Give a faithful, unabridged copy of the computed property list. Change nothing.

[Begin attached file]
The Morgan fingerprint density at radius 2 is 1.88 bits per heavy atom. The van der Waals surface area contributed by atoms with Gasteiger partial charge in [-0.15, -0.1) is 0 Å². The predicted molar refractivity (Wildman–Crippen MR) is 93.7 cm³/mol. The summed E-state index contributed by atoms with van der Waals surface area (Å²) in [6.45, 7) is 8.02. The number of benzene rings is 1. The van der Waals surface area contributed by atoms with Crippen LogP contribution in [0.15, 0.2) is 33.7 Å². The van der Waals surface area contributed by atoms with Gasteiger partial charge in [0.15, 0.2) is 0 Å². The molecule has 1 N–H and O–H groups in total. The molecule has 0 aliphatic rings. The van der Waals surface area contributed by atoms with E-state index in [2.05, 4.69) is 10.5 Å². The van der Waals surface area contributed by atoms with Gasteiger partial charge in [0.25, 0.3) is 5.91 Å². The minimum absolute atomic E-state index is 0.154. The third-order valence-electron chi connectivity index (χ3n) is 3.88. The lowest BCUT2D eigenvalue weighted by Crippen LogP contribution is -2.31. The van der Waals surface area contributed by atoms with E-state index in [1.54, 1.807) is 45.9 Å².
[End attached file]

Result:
The Morgan fingerprint density at radius 2 is 1.88 bits per heavy atom. The van der Waals surface area contributed by atoms with Gasteiger partial charge in [-0.15, -0.1) is 0 Å². The predicted molar refractivity (Wildman–Crippen MR) is 93.7 cm³/mol. The summed E-state index contributed by atoms with van der Waals surface area (Å²) in [6.45, 7) is 8.02. The number of benzene rings is 1. The van der Waals surface area contributed by atoms with Crippen LogP contribution in [0.15, 0.2) is 33.7 Å². The van der Waals surface area contributed by atoms with Gasteiger partial charge in [0.15, 0.2) is 0 Å². The molecule has 1 N–H and O–H groups in total. The molecule has 0 aliphatic rings. The van der Waals surface area contributed by atoms with E-state index in [2.05, 4.69) is 10.5 Å². The van der Waals surface area contributed by atoms with Gasteiger partial charge in [0.25, 0.3) is 5.91 Å². The minimum absolute atomic E-state index is 0.154. The third-order valence-electron chi connectivity index (χ3n) is 3.88. The lowest BCUT2D eigenvalue weighted by Crippen LogP contribution is -2.31. The van der Waals surface area contributed by atoms with E-state index in [1.54, 1.807) is 45.9 Å².